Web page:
Conviction of Israeli soldier Elor Azaria is sadly the exception that proves the rule

The trial of Ezor Azaria has sparked huge protest among the Palestinian community

Palestinians hold posters as they gather in the street in thPalestinians in the West Bank town of Hebron on January 4, 2017, during the trial of Israeli soldier Elor Azaria

Friday, January 6, 2017

This week an Israeli court convicted an IDF soldier of manslaughter. Elor Azaria shot in the head, at point-blank range, a wounded and prostate Palestinian named Abd Fatah al-Sharif back in March 2016.

As Azaria was convicted a large crowd gathered outside to protest the verdict, chanting “the people of Israel support and salute this hero”. The evidence suggests the claims of widespread public support for Azaria were not exaggerated.

An opinion poll conducted by the Israel Democracy Institute showed that 65% of Israelis supported Azaria’s act. More alarmingly, within the 18-24 year old bracket, support ran at 84%. Benjamin Netanyahu has reflected this support and now called for a full pardon for Azaria.

With such overwhelming popular support, findings like these cast doubt that the conviction of Azaria might represent a watershed moment in the conduct of the IDF towards Palestinians.

Azaria is the first IDF soldier on operational duty to be convicted of manslaughter in 11 years. Yesh Din, an Israeli human rights organisation, reports that the IDF has investigated 262 Palestinian deaths at the hands of Israeli soldiers since 2000. Only 17 cases have resulted in indictments. An Amnesty report published in 2015 stated Israel’s state-run investigation systems "have long served to perpetuate impunity for unlawful killings of Palestinians by Israeli military and police forces”.

What was unusual in this case was that the incident was captured on film by the Israeli human rights organisation  B’Tselem, and released immediately to a chorus of international condemnation. The footage is chilling.

Al-Sharif had attacked a soldier with a knife at a checkpoint and is clearly seen lying wounded and unmoving on the ground. Azaria is seen approaching him and proceeds to shoot him at point blank range. But perhaps more disturbingly after he is shot dead, Azaria’s IDF colleagues and Israeli settler bystanders show no reaction to the killing and stroll pass the dead body. The footage speaks clearly of a dehumanising culture in which Al-Sharif no longer possesses basic rights. It opens a window to the experiences of Palestinians largely ignored by the world when not captured on film as in this case.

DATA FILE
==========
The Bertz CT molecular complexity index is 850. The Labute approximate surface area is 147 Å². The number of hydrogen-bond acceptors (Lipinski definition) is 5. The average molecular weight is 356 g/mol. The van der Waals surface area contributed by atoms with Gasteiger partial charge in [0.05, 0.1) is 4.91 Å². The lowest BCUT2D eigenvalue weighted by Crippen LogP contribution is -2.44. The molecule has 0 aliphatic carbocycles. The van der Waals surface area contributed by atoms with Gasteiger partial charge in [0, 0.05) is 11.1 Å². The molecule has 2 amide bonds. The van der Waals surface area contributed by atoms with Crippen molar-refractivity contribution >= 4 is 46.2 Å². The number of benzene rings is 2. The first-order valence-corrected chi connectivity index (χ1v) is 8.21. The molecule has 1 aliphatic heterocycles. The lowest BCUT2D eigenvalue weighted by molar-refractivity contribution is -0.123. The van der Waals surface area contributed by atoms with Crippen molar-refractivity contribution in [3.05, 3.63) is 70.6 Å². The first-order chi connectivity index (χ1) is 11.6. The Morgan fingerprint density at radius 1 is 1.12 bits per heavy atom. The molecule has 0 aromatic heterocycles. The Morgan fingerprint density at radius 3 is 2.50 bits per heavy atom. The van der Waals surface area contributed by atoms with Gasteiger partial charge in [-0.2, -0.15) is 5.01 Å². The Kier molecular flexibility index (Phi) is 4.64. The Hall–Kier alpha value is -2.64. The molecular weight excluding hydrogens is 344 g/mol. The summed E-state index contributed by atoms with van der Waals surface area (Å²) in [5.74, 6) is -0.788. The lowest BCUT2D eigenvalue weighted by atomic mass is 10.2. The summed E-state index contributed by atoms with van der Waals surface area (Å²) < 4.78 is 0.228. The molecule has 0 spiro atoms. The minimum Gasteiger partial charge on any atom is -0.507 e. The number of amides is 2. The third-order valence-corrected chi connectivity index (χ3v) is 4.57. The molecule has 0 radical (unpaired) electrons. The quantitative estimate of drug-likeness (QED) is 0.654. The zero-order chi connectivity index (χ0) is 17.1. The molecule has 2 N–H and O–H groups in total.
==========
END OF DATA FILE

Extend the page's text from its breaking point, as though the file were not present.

Such a culture does not emerge in a vacuum. Human Rights Watch recently accused senior Israeli officials, including religious figures, of backing an illegal shoot-to-kill policy. The statement claimed “Some senior Israeli officials have been encouraging Israeli soldiers and police to kill Palestinians they suspect of attacking Israelis, even when they are no longer a threat.”

Human Rights Watch cites an example in October 2015 when Israeli police fatally shot a 16-year-old Palestinian suspected of carrying out a stabbing attack. The Jerusalem police district commander told reporters: “Everyone who stabs Jews or harms innocent people should be killed”. There is support from religious authorities too - Israel’s chief Sephardic rabbi stated in a 2016 sermon that the Bible authorises a shoot-to-kill policy.

It is in this context that the indictment of Azaria must be understood. Any confidence that his indictment suggests a shift in policy in how the IDF polices the actions of its soldiers would appear misplaced whilst there exists a political culture with huge public support that encourages the illegal killing of Palestinians. Whilst it is true that some prominent Israeli political figures such as Ehud Barak have expressed support for the indictment of Azaria, those who have condemned him have framed him as a bad apple rather than viewing his act within the broader context of a systematic disregard for international law and human rights. Moreover, Azaria has received significant support from prominent members of the Israeli government since the case emerged, with education minister Naftali Bennett and others calling for a full pardon from the very beginning.

Only external political pressure will change this dynamic. It is notable that this indictment came after the UN had expressed public disapproval and called for action. Of central importance is the fact that the killing of Al-Sharif comes in the wider context of Israel’s continuing occupation. The UN Security Council resolution on December 23 condemned the occupation and Israel’s policy of illegal settlement-building, reflecting the international consensus on these issues. Israel’s reaction amounted to an effective declaration of diplomatic war on all those who had supported the resolution (including the UK), and spoke to a continuing refusal on the part of Israel to pay heed to words of condemnation.

The same Amnesty report published in 2015 concluded that “wilful killings of Palestinians in the occupied Palestinian territories are grave breaches of the 4th Geneva convention – over which all states can exercise universal jurisdiction”. In other words, all governments have responsibilities under international law to address human rights abuses conducted by other states. 

If the international community is serious about ending the occupation and preventing future such killings, then it is actions, not words that are required to hold Israel to account.

Ben Jamal is the Director of the Palestine Solidarity Campaign, the largest UK civil society organisation dedicated to securing Palestinian human rights.

The views expressed in this article do not necessarily reflect those of talkRADIO.